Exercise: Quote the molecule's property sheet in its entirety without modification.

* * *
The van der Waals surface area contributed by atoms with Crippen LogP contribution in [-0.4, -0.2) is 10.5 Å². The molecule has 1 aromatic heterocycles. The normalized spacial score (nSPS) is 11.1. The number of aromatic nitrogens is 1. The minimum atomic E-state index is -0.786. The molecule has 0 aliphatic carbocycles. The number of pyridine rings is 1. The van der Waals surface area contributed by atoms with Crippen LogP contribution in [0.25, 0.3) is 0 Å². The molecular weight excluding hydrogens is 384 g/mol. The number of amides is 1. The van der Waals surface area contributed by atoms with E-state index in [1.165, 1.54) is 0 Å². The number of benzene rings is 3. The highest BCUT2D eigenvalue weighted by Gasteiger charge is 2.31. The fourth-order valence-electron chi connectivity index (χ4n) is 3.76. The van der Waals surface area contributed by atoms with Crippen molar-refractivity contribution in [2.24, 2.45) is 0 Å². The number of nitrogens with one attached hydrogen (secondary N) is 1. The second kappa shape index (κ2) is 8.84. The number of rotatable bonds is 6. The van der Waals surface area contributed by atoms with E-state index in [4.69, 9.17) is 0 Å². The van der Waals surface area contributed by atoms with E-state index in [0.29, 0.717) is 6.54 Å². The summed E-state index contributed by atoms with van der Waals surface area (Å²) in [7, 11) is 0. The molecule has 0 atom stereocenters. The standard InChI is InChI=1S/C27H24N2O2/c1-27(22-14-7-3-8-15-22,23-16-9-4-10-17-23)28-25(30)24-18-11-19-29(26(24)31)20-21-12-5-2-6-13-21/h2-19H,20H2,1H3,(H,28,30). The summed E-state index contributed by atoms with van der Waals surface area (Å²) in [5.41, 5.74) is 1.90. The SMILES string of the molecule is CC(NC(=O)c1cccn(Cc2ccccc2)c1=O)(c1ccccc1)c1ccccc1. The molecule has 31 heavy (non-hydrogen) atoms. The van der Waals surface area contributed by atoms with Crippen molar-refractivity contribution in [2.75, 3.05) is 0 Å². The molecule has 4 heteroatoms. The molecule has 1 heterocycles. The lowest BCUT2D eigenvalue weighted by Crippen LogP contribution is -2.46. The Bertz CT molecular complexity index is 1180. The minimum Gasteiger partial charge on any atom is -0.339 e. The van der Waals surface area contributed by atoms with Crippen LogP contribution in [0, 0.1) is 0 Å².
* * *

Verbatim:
The van der Waals surface area contributed by atoms with Crippen LogP contribution in [-0.4, -0.2) is 10.5 Å². The molecule has 1 aromatic heterocycles. The normalized spacial score (nSPS) is 11.1. The number of aromatic nitrogens is 1. The minimum atomic E-state index is -0.786. The molecule has 0 aliphatic carbocycles. The number of pyridine rings is 1. The van der Waals surface area contributed by atoms with Crippen LogP contribution in [0.25, 0.3) is 0 Å². The molecular weight excluding hydrogens is 384 g/mol. The number of amides is 1. The van der Waals surface area contributed by atoms with E-state index in [1.165, 1.54) is 0 Å². The number of benzene rings is 3. The highest BCUT2D eigenvalue weighted by Gasteiger charge is 2.31. The fourth-order valence-electron chi connectivity index (χ4n) is 3.76. The van der Waals surface area contributed by atoms with Crippen molar-refractivity contribution in [2.24, 2.45) is 0 Å². The number of nitrogens with one attached hydrogen (secondary N) is 1. The second kappa shape index (κ2) is 8.84. The number of rotatable bonds is 6. The van der Waals surface area contributed by atoms with E-state index in [4.69, 9.17) is 0 Å². The van der Waals surface area contributed by atoms with E-state index in [0.29, 0.717) is 6.54 Å². The summed E-state index contributed by atoms with van der Waals surface area (Å²) in [7, 11) is 0. The molecule has 0 atom stereocenters. The standard InChI is InChI=1S/C27H24N2O2/c1-27(22-14-7-3-8-15-22,23-16-9-4-10-17-23)28-25(30)24-18-11-19-29(26(24)31)20-21-12-5-2-6-13-21/h2-19H,20H2,1H3,(H,28,30). The summed E-state index contributed by atoms with van der Waals surface area (Å²) in [5.41, 5.74) is 1.90. The SMILES string of the molecule is CC(NC(=O)c1cccn(Cc2ccccc2)c1=O)(c1ccccc1)c1ccccc1. The molecule has 31 heavy (non-hydrogen) atoms. The van der Waals surface area contributed by atoms with Crippen molar-refractivity contribution in [2.75, 3.05) is 0 Å². The molecule has 4 heteroatoms. The molecule has 1 heterocycles. The lowest BCUT2D eigenvalue weighted by Crippen LogP contribution is -2.46. The Bertz CT molecular complexity index is 1180. The minimum Gasteiger partial charge on any atom is -0.339 e. The van der Waals surface area contributed by atoms with Crippen LogP contribution in [0, 0.1) is 0 Å².